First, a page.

Rep. Israel bill requires all “public” executive branch documents to be online
Washington, DC – On Tuesday, Rep. Steve Israel (D – New York), joined by Sunlight Foundation Co-Founder and Executive Director Ellen Miller and Personal Democracy Forum Founder Andrew Rasiej, announced the introduction of the Public Online Information Act, new transparency legislation that will redefine the government meaning of “public.”
“Right now, our government will stamp something ‘public’ and lock it away in a warehouse in Maryland. That's about as accessible and transparent as a nuclear missile silo," said Rep. Israel. “It’s time for ‘public’ to mean something different. My bill will require that all executive branch agencies make their public documents easily available online. People across the country – from scholars to school children – should be able to see any public government information from the convenience of their computer.”
“The Sunlight Foundation is proud to support the Public Online Information Act (POIA), legislation that embraces a new formula for transparency: public equals online,” said Miller. “We commend Rep. Israel for his work to ensure that government information will be available to everyone within a few keystrokes on a computer.”
The Public Online Information Act (POIA) requires executive branch agencies to publish all publicly available information on the Internet in a timely fashion and in user-friendly formats. The legislation requires each agency to establish a searchable catalog of all disclosed public documents. It also creates an advisory committee to help develop government-wide Internet publication policies.
Rep. Israel began work on the bill following a panel discussion at the 2009 Personal Democracy Forum conference in New York where Rep. Israel, Andrew Rasiej and Ellen Miller were speaking about how technology can change government. Rasiej proposed the idea of new legislation to require that when a document or piece of information is mandated by law to be "public," it can no longer be considered "public" unless it is available online and machine searchable. Rasiej asked the Congressman if he would consider it. Following the conference, Rep. Israel began drafting the bill with input from the Sunlight Foundation and Rasiej.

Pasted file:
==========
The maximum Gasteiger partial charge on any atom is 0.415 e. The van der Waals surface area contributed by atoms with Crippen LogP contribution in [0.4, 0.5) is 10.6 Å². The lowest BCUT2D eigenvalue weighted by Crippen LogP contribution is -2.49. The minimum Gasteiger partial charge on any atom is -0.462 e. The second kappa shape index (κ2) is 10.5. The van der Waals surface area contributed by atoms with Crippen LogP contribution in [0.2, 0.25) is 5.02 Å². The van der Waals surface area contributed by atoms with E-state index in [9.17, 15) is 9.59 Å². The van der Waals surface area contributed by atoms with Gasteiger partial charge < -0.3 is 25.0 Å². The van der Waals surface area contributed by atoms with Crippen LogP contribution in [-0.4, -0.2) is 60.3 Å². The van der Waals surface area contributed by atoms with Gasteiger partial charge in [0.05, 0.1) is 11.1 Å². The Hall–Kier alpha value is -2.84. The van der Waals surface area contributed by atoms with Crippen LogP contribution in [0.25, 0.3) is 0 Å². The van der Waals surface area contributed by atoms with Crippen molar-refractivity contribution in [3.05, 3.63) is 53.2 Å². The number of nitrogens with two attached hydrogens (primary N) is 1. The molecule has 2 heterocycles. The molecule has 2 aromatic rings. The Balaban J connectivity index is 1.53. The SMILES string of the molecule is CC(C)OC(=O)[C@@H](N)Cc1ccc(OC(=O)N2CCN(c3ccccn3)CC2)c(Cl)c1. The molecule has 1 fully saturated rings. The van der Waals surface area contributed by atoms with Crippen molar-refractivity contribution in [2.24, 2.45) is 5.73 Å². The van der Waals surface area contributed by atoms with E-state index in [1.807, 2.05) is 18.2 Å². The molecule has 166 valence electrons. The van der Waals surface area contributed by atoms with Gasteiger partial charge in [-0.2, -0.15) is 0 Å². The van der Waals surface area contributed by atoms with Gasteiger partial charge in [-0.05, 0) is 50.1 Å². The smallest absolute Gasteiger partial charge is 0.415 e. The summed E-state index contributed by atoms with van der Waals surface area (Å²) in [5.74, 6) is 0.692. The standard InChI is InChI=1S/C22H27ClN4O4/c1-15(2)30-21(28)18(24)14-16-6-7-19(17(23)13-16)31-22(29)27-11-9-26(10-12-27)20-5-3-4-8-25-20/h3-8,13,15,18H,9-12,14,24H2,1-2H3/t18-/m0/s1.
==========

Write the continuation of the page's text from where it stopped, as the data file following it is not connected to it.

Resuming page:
"POIA will not only make it easier for citizens to find government information that belongs to them by simply using the Internet, it will redefine what the term 'public information' means for democracy and civic life in the 21st century,” Rasiej said. “By sponsoring this bill Congressman Israel will challenge our government to rethink and reorganize the way information is provided to citizens and will lead to more transparency and accountability."
OMB’s E-Government Administrator and CIOs at independent agencies are responsible for crafting regulations to implement POIA. The public is granted a limited private right of action (similar to that under FOIA) to guarantee that the government lives up to its transparency obligations. There are commonsense exemptions for trade secrets, matters of national security, personal privacy and other information that is exempt from disclosure under the Freedom of Information Act.
Internet disclosure of public records becomes mandatory three years after enactment of the bill. Public records generated, updated or released after enactment must be published online.
Examples of information that is required by law to be public but is not available online include:
- Pension plan annual filings with the Secretary of Labor on how plans are funded, and the underlying assumptions behind their investment strategies.
- Reports disclosing lobbying activities (SF-LLLs) by government contractors and grantees made in connection with winning a grant.
- Filings by high-level government officials of their personal financial interests.
- Reports of when executive branch officials’ travel is paid for by third parties, and not the government.
- Tax returns of organizations that are exempt from federal taxation.
- Videos maintained by the National Archives.
Rep. Israel serves on the House Appropriations Committee.